By Steven Lalich Originally Appeared in The Ventura County Star
Nearly 150 seniors, caregivers and health care professionals from Ventura County and the greater Los Angeles area turned out for a seniors’ health and safety event on March 3 at the Ventura County Office of Education in Camarillo.
Gold Coast Health Plan, a co-sponsor of the Congress of California Seniors’ Health and Safety Forum, “We’ve Got Your Back, Seniors,” participated in the event, which focused on today’s changing health care environment and ways to protect seniors from fraud, violence and domestic abuse.
Keynote speakers included U.S. Congresswoman Julia Brownley and California Assemblywoman Monique Limón (D-Santa Barbara).
Gold Coast Health Plan’s chief operating officer, Ruth Watson, an industry veteran with more than 20 years of executive management experience in commercial, Medicare and Medi-Cal operations management, represented the Plan at the forum. Joined by experts from the Ventura County Healthcare Agency, Clinicas del Camino Real Inc., Los Robles Medical Center and St. John’s Regional Medical Center, Watson provided her unique perspective on health care issues facing seniors.
“Gold Coast Health Plan is thrilled to have participated and been a co-sponsor of this event. As our senior population in Ventura County continues to grow, so does the need for quality health care,” she said.
Brownley addressed the crowd. “I firmly believe we measure the strength of our country by how we treat our older Americans. We are a country that stands up for our seniors. From Social Security, to Medicare, to the Affordable Care Act.”
“The twin promises of Medicare and Social Security have saved millions from poverty and strengthened families across our great nation,” she said.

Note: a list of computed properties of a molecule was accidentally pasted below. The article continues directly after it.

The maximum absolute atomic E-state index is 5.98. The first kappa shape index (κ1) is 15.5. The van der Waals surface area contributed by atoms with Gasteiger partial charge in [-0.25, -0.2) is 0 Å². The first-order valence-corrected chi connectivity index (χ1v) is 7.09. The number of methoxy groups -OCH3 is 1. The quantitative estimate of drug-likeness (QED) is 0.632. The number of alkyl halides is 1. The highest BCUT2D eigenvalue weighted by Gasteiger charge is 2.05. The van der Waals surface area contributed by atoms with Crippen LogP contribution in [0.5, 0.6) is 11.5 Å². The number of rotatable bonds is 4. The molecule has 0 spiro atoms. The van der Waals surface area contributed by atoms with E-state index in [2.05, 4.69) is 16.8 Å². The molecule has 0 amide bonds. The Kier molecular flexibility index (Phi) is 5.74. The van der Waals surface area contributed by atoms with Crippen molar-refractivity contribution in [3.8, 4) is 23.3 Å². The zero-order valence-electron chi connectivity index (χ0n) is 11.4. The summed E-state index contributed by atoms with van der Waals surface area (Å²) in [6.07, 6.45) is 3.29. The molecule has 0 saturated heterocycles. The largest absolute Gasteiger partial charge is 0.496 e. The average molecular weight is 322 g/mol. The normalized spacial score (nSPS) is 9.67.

The congresswoman stressed the need to look for new ways to provide access to health care for older Americans and singled out the Affordable Care Act as an example. She credited the legislation with improving Medicare’s financial outlook by slowing the growth of spending and reducing waste and fraud. These savings are being reinvested into Medicare and have prolonged the solvency of the Medicare trust fund for an additional decade.
Speaking of repeal-and-replace legislation coming out of Washington from Republicans, Brownley said, “It has been hard to keep up with all the talk. It’s amazing what has been happening. We want stability and security in our health care. We do not want chaos.”
Limón echoed the congresswoman’s sentiments and shared her thoughts as a member of the state’s health committee. She detailed the many issues facing California seniors and sounded a reassuring tone while discussing Medi-Cal and threats to the Affordable Care Act.
“The Affordable Care Act stimulated Medi-Cal expansion and enrollment in the state. As a result, the cost of Med-Cal is increasing and while there are financial reserves in California currently, it doesn’t mean they’ll last forever,” Limón said.
Noting that California, unlike other states, is more progressive in its approach to health care, she added, “Rest assured, the Legislature will continue to fund the best health-care alternatives for our state, for our community and our residents.”
The Ventura County Star’s content strategist, Darrin Peschka, moderated a breakout discussion on fraud, abuse and domestic violence targeting seniors. Panelists included Ventura County Assistant District Attorney Jan Maurizi and Assistant Ventura County Sheriff Bill Ayub.
Gold Coast Health Plan’s Care Management and Health Education/Outreach Departments organized a health fair where a variety of Medicare and Medi-Cal information was distributed to attendees.
Congress of California Seniors President Hank Lacayo closed the event by thanking everyone who participated.
“Seniors are vulnerable to fraud and abuse,” he said. “That’s why we’ve asked our partners in health care and law enforcement to make sure seniors know we’ve got their backs in these changing times.”